The car industry has linked buying new cars, which are undoubtedly more fuel efficient, to saving fuel and being 'greener'. But for most people the concept of spending $20,000+ to start saving money on fuel is, frankly, ridiculous.
Yet there is plenty that ordinary motorists can do to save money on fuel, emit less CO2 and generally consume less - which will be increasingly important to Australia's energy security in the very near future.
Simply driving differently is certainly not as sexy as buying one of the first batch of Camry hybrids due out of Altona soon, nor as simple as fitting a 'miracle' fuel saver, but it works, and you can do it now.
If, instead of giving Toyota (the largest car company on earth) $70 million in taxpayer funds to build the Camry Hybrid, Australian governments educated ordinary drivers how to drive more efficiently, a 10 per cent reduction in national fuel consumption would be achievable.
This would cut greenhouse emissions by more than four billion kilos, and return around $200 annually to struggling families in direct savings. We would also need to buy almost three billion litres less fuel (petrol and diesel). It's worth remembering that the crude oil used to make that fuel originates generally in despotic regimes that hate the west - so there's a major macroeconomic benefit to be enjoyed as well.
Look at it another way, cutting 10 per cent from your fuel consumption is effectively the same as buying petrol for almost 15 cents a litre off the current price. Significantly better than a shopper docket.
The Federal Government on one hand offers public information in the Green Vehicle Guide on consumption-cutting. It includes: “use air conditioning sparingly”. Right. Tell that to a Brisbane-based sales rep any time in January. On the other hand of course, the Federal Government reaps 38-cents of fuel excise (plus GST, thanks very much: a tax on a tax) from each of the almost 20 billion litres of unleaded petrol our nation consumes annually – that’s a $7 billion annual revenue stream for the nation’s treasury; rather a large potential conflict of interest.
The good news is that two small but significant changes to the way you use your car might mean a worthwhile cut in your personal fuel consumption. This can save each driver a little money individually, but it’s also worth remembering every kilo of petrol (1.4 litres) you manage to wipe from your fuel consumption slate also represents a consequential reduction of around three kilos of carbon-dioxide emission. Cutting consumption is a benefit both economically and environmentally.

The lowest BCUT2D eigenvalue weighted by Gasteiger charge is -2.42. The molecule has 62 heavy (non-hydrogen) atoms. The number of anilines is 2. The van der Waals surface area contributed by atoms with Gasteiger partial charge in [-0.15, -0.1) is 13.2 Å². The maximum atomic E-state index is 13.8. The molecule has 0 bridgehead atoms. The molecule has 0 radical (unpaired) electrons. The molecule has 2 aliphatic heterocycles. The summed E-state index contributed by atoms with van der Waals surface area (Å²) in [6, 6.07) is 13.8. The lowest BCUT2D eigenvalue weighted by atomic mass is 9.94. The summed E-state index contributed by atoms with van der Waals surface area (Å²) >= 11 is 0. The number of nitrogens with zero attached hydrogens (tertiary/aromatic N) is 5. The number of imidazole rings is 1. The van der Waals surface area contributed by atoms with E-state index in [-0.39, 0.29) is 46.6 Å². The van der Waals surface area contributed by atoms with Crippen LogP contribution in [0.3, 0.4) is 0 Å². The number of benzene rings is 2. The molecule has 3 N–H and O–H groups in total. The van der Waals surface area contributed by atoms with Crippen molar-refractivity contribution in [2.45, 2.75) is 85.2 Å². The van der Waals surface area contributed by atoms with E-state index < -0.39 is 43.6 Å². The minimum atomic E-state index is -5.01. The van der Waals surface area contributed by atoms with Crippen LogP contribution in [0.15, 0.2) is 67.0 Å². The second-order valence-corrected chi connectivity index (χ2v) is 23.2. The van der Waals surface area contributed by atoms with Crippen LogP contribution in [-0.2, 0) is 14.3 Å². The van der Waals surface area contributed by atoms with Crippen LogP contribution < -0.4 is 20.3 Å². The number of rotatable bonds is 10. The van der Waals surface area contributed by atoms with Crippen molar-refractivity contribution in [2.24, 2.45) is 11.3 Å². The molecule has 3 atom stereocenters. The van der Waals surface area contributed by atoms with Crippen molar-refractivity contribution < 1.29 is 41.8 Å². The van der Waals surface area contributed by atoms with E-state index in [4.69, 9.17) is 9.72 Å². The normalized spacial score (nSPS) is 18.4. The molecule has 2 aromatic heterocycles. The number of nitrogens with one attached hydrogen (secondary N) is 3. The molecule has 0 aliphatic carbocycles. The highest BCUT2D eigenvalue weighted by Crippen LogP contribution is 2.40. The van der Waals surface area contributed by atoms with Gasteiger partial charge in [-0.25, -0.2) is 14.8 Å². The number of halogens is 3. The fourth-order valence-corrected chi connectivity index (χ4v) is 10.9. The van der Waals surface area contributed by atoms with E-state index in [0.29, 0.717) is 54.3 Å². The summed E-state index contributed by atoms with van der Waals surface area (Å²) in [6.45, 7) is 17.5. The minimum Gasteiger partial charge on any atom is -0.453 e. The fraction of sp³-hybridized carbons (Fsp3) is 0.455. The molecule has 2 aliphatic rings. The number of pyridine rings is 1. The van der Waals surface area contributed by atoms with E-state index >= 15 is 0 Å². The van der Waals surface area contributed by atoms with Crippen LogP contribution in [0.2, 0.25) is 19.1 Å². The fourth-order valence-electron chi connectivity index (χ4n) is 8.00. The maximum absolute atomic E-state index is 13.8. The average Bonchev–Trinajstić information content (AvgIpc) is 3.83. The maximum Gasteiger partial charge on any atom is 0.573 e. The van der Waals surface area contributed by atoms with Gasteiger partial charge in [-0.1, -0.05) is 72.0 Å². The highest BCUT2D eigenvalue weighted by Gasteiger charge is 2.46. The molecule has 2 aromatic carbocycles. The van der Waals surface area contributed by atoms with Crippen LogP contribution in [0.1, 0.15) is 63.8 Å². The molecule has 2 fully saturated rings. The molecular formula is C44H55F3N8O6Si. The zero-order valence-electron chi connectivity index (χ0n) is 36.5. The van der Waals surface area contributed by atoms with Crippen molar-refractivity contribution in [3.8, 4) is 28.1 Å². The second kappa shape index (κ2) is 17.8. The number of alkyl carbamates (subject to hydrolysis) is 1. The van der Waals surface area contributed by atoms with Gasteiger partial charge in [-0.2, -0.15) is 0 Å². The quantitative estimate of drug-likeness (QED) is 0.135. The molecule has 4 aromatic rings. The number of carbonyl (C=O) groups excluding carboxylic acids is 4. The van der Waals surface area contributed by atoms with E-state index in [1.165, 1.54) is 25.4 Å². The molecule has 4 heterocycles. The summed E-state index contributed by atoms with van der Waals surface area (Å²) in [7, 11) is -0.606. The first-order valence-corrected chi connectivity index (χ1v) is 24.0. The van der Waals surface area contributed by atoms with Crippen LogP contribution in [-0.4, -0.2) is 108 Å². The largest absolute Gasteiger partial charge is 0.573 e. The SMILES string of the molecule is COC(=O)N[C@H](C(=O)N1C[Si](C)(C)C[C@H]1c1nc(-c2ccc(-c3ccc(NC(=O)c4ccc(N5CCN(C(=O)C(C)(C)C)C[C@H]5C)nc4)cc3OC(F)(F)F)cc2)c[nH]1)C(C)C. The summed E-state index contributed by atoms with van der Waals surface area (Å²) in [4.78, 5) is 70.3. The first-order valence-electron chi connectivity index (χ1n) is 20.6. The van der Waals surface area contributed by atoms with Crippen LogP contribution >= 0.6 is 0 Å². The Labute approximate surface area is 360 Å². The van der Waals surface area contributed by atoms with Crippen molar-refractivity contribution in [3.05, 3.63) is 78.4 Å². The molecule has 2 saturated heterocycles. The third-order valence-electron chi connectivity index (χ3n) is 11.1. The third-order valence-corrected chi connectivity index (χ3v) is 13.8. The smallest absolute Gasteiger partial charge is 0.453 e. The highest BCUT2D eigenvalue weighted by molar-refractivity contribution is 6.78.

These tests were conducted in mid-2008 by motoring expert John Cadogan - an engineer and a journalist. Cadogan won the production car class of the 2007 World Solar Challenge (a fuel economy race for production cars stretching for 3200km from Darwin to Adelaide). He also later went on to win the SUV class of the same event in 2009 (which was re-named the Global Green Challenge) with multiple Australian rally champion Ed Ordynski.
We took one Calais V V6 (the multi-point fuel injection on that pre-dated the newer SIDI direct injection engine introduced in 2009) and one chaotic Sydney road system. We used the same pieces of road for the same tests, drove in the same direction (to negate the impact of a net gain or loss in altitude), at the same times of day and in the same basic traffic density, and as far as possible varied only the condition under the microscope.
The VE Calais V V6 at the time boasted the most popular drivetrain in Australia’s most popular car, but the main reason we chose it was the trip computer. Its ‘fuel used’ function goes off and asks the engine control computer how much fuel the injectors are consuming – a precisely known quantity.
It meant we could test accurately and directly how much fuel was being drunk without resorting to the inherent inaccuracy of parking at the same bowser at the same filling station, and going through some frankly inexact fuelling protocol such as the second click at the pump nozzle, or visually sighting the fuel in the filler neck. Filling a fuel tank repeatably is a very inexact process in the real world.
With the Calais we didn’t have to drive tens of thousands of kilometres to derive meaningful results, and we were able to isolate and assess only the driving conditions under evaluation, and not the transit between the tests to the petrol station.
The Calais presents its 'fuel used' readout in increments of 10ml, meaning measurement accuracy better than one per cent provided each test consumed more than one paltry litre of petrol.